The importance of the groups soon superseded their original design. As the leaders began their weekly rounds, contacting every member of the society, they soon discovered problems: domestic disputes, drunkenness, and other sorts of behavior not indicative of the pursuit of holiness. Wesley saw the pastoral opportunity presented by the practical structure of the class: the leaders of the classes became the spiritual overseers of their group. This method helped Wesley overcome the difficulty of coming to know each person in the rapidly increasing societies and extended the personal touch of his pastoral oversight.

Early Methodism in Bristol – Writing of Rev. John Smith Simon. More on this article on p 17 of the acrobat file, or page 64 of the text.

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Images of John Wesley

Images of John Wesley provided by Wikimedia Commons.

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New Room: Historic Methodist Center

From the New Room publication The Tablets at the The New Room comes this description:

Bristol was a memorable city for the Wesleys, linked to Methodism. Between 1739 and 1790, more particularly in the first 30 years of Methodism, John Wesley spent more time here than anywhere else in the kingdom. Charles Wesley was often here, and made it his home from 1749-1771. London, Bristol and Newcastle upon Tyne were the three early centers of the 18th century Revival.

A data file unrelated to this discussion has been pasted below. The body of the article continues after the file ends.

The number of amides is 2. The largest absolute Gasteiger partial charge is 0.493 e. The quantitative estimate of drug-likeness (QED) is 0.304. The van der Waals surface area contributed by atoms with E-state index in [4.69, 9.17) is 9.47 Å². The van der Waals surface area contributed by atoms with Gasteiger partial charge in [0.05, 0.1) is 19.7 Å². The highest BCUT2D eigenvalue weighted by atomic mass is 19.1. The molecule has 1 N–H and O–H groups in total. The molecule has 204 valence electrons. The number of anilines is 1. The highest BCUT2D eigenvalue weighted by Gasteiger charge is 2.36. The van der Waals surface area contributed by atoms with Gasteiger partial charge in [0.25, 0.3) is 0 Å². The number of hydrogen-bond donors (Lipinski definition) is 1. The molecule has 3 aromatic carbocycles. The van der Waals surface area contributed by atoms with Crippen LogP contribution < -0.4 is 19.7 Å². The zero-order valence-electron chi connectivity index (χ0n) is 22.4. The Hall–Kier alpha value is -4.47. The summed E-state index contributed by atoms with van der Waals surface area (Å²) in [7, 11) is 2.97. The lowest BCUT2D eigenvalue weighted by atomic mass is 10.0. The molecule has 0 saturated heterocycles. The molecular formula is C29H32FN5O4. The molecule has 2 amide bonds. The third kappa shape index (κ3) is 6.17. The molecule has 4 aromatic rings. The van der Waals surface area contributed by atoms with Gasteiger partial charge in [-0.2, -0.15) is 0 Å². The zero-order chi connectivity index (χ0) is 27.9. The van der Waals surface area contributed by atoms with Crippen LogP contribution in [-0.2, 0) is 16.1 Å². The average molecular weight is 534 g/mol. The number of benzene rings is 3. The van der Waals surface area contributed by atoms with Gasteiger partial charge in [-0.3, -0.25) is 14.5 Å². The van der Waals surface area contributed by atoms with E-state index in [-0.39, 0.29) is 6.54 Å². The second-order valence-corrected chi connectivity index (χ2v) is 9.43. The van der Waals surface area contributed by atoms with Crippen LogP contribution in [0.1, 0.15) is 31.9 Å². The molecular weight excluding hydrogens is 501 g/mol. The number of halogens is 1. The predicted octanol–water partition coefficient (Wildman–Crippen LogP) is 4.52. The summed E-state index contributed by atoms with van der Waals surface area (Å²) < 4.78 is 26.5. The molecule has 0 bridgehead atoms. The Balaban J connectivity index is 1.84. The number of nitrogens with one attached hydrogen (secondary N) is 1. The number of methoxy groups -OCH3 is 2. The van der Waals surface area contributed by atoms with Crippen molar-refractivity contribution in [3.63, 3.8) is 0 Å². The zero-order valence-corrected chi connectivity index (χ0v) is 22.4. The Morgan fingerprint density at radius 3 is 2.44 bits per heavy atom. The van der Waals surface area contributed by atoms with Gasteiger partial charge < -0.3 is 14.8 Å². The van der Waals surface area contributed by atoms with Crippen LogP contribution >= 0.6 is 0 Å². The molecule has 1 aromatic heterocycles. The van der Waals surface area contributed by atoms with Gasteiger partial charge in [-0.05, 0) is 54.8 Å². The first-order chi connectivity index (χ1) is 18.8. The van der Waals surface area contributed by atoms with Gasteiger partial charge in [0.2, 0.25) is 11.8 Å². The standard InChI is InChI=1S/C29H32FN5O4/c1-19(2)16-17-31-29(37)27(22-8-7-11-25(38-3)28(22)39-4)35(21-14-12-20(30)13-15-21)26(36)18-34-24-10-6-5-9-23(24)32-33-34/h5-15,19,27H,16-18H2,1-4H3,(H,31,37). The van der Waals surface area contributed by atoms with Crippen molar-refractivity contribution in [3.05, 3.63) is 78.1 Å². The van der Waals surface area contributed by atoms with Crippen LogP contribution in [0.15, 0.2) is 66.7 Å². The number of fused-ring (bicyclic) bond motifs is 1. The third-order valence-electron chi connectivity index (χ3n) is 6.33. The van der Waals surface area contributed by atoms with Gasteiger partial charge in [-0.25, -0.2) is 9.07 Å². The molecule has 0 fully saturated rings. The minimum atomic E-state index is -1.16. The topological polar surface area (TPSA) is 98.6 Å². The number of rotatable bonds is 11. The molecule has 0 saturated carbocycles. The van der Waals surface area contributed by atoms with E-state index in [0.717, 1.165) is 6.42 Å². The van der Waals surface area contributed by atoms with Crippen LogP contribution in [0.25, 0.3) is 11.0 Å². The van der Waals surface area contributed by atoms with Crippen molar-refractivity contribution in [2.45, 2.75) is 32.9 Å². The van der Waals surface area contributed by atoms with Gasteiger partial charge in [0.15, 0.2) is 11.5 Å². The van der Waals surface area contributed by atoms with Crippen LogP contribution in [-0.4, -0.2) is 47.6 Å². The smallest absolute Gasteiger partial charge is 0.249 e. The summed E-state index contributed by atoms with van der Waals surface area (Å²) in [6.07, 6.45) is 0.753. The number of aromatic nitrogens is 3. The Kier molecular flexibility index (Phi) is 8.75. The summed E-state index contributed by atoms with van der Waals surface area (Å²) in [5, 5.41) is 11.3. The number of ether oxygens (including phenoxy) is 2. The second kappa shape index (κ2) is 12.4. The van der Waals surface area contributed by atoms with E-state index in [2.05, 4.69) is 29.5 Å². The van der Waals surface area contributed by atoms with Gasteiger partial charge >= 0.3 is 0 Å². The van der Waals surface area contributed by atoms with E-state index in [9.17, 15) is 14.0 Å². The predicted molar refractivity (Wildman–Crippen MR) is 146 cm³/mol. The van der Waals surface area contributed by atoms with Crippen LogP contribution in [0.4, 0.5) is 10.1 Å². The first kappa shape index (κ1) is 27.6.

This room was Wesley’s first Methodist Preaching-place, and had school, society room, and apartment sfor the preachers under the same roof. His first conference met in the Foundery, London in 1744, and the second was held in 1745 in this his first Conference Chapel. His last Conference was also held here in 1790. It is the only building, therefore, in the world that spans the whole of his evangelical ministry. It really consists of two buildings. The north end towards the Horsefair, was erected in June 1739; the south, towards Broadmead, in 1748.

It is thus the oldest shrine in World-wide Methodism, and the earliest monument of the evangelical revival still in existence.

This is Tablet 1 of the historical tablets placed in the New Room in 1930 and the text were made available in 1984 for the church’s Bicentennial Celebration.

The New Room

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Photos of the New Room, Bristol, UK

The New Room in Bristol is the oldest Methodist Chapel in the world and the cradle of the early Methodist movement. It was built and used by John Wesley and the early Methodists as a meeting and preaching place and the center for helping and educating the needy members of the community. You can find photos of the New Room on the JohnWesleyBlog flickr page.
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Rev. David Weeks at the New Room, Bristol, UK

John and Charles Wesley had strong connections to Bristol, UK. They established the New Room as the first Methodist meeting space. Charles made Bristol his home. Rev. David Weeks serves as chaplain of the New Room today. He talks about the Wesleys and the building on the Horsefair.